Endocrine Abstracts (2019) 65 P215 | DOI: 10.1530/endoabs.65.P215

Bariatric surgery outcomes amongst older obese patients: data from an Emirati cohort

Saradalekshmi Koramannil Radha, Maha T Barakat & Nader Lessan

Imperial College London Diabetes Centre, Abu Dhabi, UAE

Background: Obesity is highly prevalent in the Middle East. Treatment is a challenge and with an aging population, therapy in the elderly poses new problems. Published data on efficacy of bariatric surgery in the older age groups are scant.

Aims: The objective of this study was to assess the outcomes of bariatric surgery (BS) in the elderly (≥65 years) in the UAE population.

Methods: ICLDC patient database was accessed to identify all patients with a history of BS after the age of 65. Anthropometric measurements, medications, diabetes status and HbA1c were extracted. Data are presented as median (interquartile range).

Results: 22 Emirati patients [12 females, age 66.9 (66.2–67.8) years, BMI 43.6 (40.4–46.8) kg/m2, 19 with type 2 diabetes with a duration of 6.75 (2.94–13.21) years] who had sleeve gastrectomy (LSG, n=15) or Roux-en-Y gastric bypass (RYGB, n=7) were identified. At two years after surgery there was significant weight loss of 23.9 (15.4–28.5) % (P< 0.001) with a BMI reduction of 10.8 (6.7–13.9) kg/m2. Total weight loss was comparable between LSG and RYGB (P= 0.238). Median reduction in HbA1c was 0.9 (0.6–1.3) % at two years after surgery. Two patients who had impaired fasting glucose had normal glucose tolerance within six months after surgery. There was a significant dose reduction amongst insulin treated patients [n=11; 120 (70–165) vs. 25 (20–35) units, P= 0.08)] with 4/11 patients completely off insulin. Duration of diabetes had no effect on weight loss or HbA1c reduction post BS. Reported adverse effects included iron and vitamin D deficiency (n=14).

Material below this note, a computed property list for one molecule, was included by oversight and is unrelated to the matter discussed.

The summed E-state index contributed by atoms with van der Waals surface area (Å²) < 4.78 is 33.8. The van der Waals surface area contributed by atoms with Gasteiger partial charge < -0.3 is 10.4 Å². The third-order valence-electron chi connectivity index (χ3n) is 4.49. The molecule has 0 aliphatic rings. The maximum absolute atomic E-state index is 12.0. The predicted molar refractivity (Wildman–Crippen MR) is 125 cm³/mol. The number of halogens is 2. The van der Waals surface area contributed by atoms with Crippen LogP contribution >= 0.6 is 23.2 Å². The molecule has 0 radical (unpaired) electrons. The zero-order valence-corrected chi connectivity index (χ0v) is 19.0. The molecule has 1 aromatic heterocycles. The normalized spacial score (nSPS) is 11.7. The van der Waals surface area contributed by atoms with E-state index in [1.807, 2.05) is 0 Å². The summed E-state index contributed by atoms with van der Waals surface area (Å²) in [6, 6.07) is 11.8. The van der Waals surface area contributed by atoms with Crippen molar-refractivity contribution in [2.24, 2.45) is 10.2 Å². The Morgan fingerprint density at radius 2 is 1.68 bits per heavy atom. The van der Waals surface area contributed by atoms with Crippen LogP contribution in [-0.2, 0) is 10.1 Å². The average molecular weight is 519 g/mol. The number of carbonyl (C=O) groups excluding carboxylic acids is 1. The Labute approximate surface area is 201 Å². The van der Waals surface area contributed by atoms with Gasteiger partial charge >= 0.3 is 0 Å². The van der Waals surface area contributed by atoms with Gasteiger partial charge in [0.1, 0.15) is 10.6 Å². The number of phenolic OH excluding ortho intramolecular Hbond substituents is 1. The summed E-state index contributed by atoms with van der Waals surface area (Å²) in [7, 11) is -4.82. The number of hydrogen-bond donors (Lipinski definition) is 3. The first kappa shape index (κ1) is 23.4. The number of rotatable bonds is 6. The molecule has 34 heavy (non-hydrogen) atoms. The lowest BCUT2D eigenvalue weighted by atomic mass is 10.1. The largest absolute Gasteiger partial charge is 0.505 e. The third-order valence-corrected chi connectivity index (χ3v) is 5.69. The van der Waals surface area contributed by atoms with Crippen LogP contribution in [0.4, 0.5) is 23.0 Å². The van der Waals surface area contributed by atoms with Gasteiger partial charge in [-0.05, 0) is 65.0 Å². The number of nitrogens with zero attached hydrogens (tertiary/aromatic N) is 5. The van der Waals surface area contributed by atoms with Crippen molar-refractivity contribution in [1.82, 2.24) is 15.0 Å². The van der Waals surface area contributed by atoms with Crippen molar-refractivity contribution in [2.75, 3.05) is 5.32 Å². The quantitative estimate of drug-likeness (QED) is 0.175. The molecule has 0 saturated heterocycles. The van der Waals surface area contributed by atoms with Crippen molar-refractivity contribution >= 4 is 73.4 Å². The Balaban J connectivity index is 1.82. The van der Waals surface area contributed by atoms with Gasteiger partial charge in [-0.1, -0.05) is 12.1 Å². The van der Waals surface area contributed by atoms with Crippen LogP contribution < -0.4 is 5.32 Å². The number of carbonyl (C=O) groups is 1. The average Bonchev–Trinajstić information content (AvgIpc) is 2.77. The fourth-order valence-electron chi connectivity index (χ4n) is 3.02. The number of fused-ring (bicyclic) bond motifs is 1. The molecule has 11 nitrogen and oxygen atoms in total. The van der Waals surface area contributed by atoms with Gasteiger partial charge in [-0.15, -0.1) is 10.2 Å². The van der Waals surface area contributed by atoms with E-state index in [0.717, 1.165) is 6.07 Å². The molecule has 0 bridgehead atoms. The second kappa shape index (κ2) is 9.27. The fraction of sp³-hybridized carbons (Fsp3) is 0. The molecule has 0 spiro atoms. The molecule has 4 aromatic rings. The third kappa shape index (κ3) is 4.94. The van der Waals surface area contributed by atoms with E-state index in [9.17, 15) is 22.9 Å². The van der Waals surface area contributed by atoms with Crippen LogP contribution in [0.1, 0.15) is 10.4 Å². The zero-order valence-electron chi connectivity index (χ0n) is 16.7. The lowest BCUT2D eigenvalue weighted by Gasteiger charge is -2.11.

Conclusions: Our data suggest that successful weight loss and better glycaemic control can be achieved in the elderly and that age alone should not be considered a contraindication to bariatric surgery.

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